DeLisle Worrell: The Threat of Barbados Dollar Devaluation Remains

Source: DelisleWorrell.com

Full text of Dr. Delisle Worrell – former Governor of the Central Bank of Barbados – December 2018 newsletter:

The Threat of Barbados Dollar Devaluation Remains

Prime Minister Mottley’s unprecedented achievement in securing financial support from the IMF, the Interamerican Development Bank and the Caribbean Development Bank, has averted an imminent threat of devaluation. However, even though the risk of immediate devaluation has lifted, it has not gone away. Loans from the international financial institutions have bought the Barbados Government some time; Government must use this breathing space to negotiate a mutually satisfactory agreement with holders of US dollar-denominated bonds. In the absence of debt restructuring which is agreeable to the holders of those bonds, the threat of devaluation reemerges in three years’ time.

On Page 16 of the October Report on Barbados, the IMF Staff presented a forecast of the foreign reserves of the Central Bank of Barbados to 2023. That forecast is shown as the blue line in the accompanying chart. It can be seen that foreign reserves fall drastically in 2021 and 2022; by 2023 Central Bank’s foreign reserves will have fallen to BDS$879 million, a gain of less than $200 million in five years. The 2023 reserves level is below the Central Bank’s minimum target of three months of imports. Unless Government negotiates a restructuring of the US dollar debt which is satisfactory to all parties, the exchange rate peg will once more be in danger.

The orange line in the chart shows an alternative foreign reserves projection, based on a debt restructuring proposal which has been sent to PM Mottley by a committee representing holders of US dollar bonds. As can be seen, this proposal ensures that the Central Bank holds on to foreign reserve gains, ending the period with an amount of BDS$1,321 million. With this level of foreign reserves, the exchange rate peg would be secure.

The proposal offered by the External Creditor Committee would consolidate five US dollar bonds into a single medium-term issue that would attract a competitive market interest rate. Government would no longer need to repay US$350 million of maturing debt in 2021 and 2022; Barbados’ sovereign credit rating would immediately improve, and Government and its agencies would regain access to US dollar loans.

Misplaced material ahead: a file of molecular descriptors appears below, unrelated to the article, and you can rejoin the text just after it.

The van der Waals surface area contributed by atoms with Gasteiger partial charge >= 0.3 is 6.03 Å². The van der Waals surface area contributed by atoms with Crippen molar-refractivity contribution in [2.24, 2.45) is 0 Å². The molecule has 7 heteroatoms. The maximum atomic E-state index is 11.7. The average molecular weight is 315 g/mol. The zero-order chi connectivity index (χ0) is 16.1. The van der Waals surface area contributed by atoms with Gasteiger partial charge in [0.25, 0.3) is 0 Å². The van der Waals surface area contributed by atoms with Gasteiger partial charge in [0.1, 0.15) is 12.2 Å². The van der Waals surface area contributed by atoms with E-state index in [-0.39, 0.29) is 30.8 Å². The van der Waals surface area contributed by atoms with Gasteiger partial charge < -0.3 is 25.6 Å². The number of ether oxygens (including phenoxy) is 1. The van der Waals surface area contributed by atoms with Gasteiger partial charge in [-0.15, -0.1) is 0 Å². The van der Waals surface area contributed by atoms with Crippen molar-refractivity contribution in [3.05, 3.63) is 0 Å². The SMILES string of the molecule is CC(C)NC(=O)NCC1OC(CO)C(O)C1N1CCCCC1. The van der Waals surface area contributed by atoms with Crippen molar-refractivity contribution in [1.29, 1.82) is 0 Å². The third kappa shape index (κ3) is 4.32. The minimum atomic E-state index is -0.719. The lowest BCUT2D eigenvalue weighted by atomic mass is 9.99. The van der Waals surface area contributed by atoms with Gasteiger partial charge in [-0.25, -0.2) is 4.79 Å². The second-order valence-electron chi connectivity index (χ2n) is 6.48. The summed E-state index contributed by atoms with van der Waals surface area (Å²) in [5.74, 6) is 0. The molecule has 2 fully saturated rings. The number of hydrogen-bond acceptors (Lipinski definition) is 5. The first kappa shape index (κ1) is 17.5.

On January 14, 2010, I opened my first Press Conference as Governor of the Barbados Central Bank by displaying a 20 dollar Barbados currency note. I reminded my audience that the foundation of the Government’s economic sovereignty was the confidence that our dollar could be exchanged for 50 US cents. I cited the examples of countries of the Far East, who have shown that adequate stocks of foreign reserves are the surest way to maintain control of a country’s exchange rate, to achieve whatever target the country chooses. That is a lesson we must never forget. Now that the Central Bank’s foreign reserves are on the way to recovery, Government must take the next step to ensure that the foreign reserve gains are not lost. A proposal which meets the Central Bank’s foreign reserves needs, and at the same time is acceptable to the holders of US-denominated Government debt, is now in the hands of the Prime Minister and her advisers.

Technical note: My foreign reserve projections are based on the table entitled “External financial requirements and sources” on Page 16 of the IMF Staff Report on Barbados (October 2018). In the absence of a mutually agreed restructuring of US dollar debt, the “Exceptional financing (restructuring)” must be subtracted from the (negative of) the “Change in reserve” in 2021, 2022 and 2023. The proposal offered by the External Creditor Committee eliminates this restructuring finance need entirely, preserving the foreign reserve gains shown in the table. The cost to Government would be an annual interest payment which could be accommodated without impairing the foreign reserve projections for 2019 and 2020, as indicated by the fact that the “restructuring requirements” for those years are negative in the IMF table.

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